NickFL
Subscriber

So there is no advection of fluid into/out of the domain? If so, then it is simply a mass diffusion problem.

I would recommend you make a simple "learning" model, so we can test and debug the process. It could be a simple box (and if there is advection, a channel).

1. In your domain, create a small domain where you want the initial concentration to be. In the case of our simple box, make the cutout somewhere away from center a bit closer to one of the faces. Have the volume of this be ~5% of the domain. (Note you could do this using the marking and registers in Fluent, but the downside with this approach is changing the mesh could potentially change the amount of initial concentration.) When creating the geometry, create it as a multibody part to have a 1:1 interface across the domains.
2. Mesh it as before (are you using ANSYS meshing?). Create a Named Selection for the small domain.
3. Create a transient simulation. The most important part is creating the multi-species mixture. Basically you will want a mixture that is the component, let me call it brain fluid, and a copy of this brain fluid, let me call it dye. The two components may have the same properties, and, if it is simply a diffusion problem, the most important part is the mass diffusion quantity.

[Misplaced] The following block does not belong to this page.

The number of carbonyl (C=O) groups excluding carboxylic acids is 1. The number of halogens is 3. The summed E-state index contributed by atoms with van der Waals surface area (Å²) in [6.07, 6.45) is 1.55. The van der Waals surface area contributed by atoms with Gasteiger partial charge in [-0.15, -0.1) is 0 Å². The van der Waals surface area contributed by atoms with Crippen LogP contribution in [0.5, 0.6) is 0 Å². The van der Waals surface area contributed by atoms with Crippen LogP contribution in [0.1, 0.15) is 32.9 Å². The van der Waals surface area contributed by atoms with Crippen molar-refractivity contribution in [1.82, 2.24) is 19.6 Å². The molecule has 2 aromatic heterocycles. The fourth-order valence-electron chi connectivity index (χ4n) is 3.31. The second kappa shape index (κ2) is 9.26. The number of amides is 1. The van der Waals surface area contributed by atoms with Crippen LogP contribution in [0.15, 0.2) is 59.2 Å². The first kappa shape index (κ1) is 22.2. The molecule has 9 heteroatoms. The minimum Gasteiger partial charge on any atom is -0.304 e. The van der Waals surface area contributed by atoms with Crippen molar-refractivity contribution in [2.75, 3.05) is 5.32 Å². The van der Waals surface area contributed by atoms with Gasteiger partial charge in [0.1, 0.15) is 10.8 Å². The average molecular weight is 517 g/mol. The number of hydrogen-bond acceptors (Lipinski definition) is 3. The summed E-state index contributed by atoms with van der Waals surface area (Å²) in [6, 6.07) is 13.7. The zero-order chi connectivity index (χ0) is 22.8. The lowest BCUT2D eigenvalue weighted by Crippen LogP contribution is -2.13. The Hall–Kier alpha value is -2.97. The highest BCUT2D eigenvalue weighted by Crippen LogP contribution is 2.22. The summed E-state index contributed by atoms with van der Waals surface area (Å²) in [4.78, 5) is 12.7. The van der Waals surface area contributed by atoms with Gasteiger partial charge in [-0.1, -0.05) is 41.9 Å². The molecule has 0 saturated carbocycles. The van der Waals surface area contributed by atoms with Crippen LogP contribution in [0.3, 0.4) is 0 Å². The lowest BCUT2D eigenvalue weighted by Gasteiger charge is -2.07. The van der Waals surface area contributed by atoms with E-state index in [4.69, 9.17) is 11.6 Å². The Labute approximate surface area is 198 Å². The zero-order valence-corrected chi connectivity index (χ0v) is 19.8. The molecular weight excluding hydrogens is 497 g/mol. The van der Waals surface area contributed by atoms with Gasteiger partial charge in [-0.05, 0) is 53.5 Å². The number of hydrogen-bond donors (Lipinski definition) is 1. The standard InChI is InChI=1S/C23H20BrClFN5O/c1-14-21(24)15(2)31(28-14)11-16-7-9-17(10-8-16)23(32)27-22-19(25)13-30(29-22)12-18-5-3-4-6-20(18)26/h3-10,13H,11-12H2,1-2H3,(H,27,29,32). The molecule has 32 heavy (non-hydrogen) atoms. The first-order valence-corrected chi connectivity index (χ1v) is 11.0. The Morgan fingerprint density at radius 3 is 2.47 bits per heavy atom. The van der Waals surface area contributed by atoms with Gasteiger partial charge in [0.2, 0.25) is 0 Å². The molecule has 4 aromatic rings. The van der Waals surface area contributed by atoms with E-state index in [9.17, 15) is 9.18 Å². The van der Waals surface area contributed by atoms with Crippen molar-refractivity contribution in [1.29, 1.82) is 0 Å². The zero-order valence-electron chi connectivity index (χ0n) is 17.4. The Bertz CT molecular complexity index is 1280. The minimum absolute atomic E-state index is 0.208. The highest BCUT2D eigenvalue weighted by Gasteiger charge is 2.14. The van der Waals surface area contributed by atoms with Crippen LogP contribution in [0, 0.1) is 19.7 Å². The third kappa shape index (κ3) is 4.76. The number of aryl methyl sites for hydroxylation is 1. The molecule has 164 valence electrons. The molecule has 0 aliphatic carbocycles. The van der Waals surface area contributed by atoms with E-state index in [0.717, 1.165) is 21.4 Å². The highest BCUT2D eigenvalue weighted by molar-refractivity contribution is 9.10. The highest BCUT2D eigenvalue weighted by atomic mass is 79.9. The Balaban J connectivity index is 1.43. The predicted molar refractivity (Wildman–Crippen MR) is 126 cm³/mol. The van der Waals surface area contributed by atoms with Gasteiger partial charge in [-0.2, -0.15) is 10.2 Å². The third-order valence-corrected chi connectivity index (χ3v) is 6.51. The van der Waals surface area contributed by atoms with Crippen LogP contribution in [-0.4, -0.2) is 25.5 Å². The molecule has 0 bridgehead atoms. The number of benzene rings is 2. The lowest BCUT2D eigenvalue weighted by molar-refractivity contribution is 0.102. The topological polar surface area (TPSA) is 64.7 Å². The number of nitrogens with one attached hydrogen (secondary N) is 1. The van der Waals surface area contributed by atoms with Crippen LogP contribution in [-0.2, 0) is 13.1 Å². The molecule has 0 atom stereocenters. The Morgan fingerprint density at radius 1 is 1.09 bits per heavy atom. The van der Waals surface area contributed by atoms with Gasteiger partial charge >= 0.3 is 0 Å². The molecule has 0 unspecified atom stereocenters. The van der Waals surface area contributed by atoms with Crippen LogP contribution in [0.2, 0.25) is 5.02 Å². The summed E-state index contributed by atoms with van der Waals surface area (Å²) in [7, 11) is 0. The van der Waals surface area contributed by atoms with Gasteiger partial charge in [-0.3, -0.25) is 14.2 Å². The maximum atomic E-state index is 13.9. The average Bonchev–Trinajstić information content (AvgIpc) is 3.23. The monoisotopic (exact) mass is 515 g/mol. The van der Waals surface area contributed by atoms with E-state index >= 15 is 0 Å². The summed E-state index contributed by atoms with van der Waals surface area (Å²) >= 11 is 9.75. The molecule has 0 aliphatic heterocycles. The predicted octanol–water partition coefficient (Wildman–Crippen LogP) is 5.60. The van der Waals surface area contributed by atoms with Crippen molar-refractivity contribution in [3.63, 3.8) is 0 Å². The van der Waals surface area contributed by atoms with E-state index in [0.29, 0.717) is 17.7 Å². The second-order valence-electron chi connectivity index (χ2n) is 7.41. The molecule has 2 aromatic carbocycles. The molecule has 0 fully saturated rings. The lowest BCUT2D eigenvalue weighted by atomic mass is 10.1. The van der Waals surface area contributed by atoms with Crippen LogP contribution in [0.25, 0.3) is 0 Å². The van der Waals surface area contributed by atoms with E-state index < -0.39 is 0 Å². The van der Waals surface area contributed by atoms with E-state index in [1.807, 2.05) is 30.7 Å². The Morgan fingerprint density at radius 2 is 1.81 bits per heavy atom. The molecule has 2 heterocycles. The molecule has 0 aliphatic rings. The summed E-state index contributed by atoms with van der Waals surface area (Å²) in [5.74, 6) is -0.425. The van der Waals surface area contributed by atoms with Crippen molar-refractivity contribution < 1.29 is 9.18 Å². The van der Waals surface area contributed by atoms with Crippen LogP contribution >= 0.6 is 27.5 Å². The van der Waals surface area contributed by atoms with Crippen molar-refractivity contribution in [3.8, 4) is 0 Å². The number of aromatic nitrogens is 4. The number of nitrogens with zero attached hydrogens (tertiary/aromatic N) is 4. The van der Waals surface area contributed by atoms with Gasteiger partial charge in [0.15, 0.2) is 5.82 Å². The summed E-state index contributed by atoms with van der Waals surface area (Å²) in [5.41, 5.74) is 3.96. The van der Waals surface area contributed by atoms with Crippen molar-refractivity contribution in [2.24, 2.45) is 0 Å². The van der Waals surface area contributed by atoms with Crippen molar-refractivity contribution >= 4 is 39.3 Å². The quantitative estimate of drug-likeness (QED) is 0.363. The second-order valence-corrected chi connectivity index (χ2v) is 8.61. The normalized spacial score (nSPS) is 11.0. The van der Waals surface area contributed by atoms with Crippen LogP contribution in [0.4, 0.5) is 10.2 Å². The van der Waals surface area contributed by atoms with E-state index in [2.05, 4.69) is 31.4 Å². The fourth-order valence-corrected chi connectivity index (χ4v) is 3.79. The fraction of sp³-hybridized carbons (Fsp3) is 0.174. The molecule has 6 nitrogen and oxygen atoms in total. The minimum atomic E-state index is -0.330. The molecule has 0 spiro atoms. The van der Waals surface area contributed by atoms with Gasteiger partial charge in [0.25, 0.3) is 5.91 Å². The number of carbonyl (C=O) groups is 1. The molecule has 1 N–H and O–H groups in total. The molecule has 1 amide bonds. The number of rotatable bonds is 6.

4. If it is only a diffusion problem, initialize the solution with zero velocity (if it has advection, then solve the steady-state problem to obtain the velocity field.) We will then patch the dye onto the small cutout we made. You can find this under initialization in the tree, then Patch... What you will want to do is patch the mass fraction of dye to be 1 in the small domain that we created.  (Do not hit "initialize", as this will destroy the velocity field if not zero.)
5. Create monitor points that we will monitor during the run. These can simply be the mass fraction of dye at points or across surfaces. Use your imagination and also think about what is relevant for your problem. You know it better than I.
6. Solve the transient solution. Watch the monitor points you created above until the solution reaches whatever point you want.

Ok, so that is a general walkthru. I would recommend searching for residence time simulations or calculating the mixing time in this forum or elsewhere on the web for a more detailed description. It is a pretty common problem, at least as I understand it at the moment. Again, I could be making some false assumptions, so go through the thought process and let me know if you have questions. I am here (somewhere on planet earth with an internet connection), and will try to help.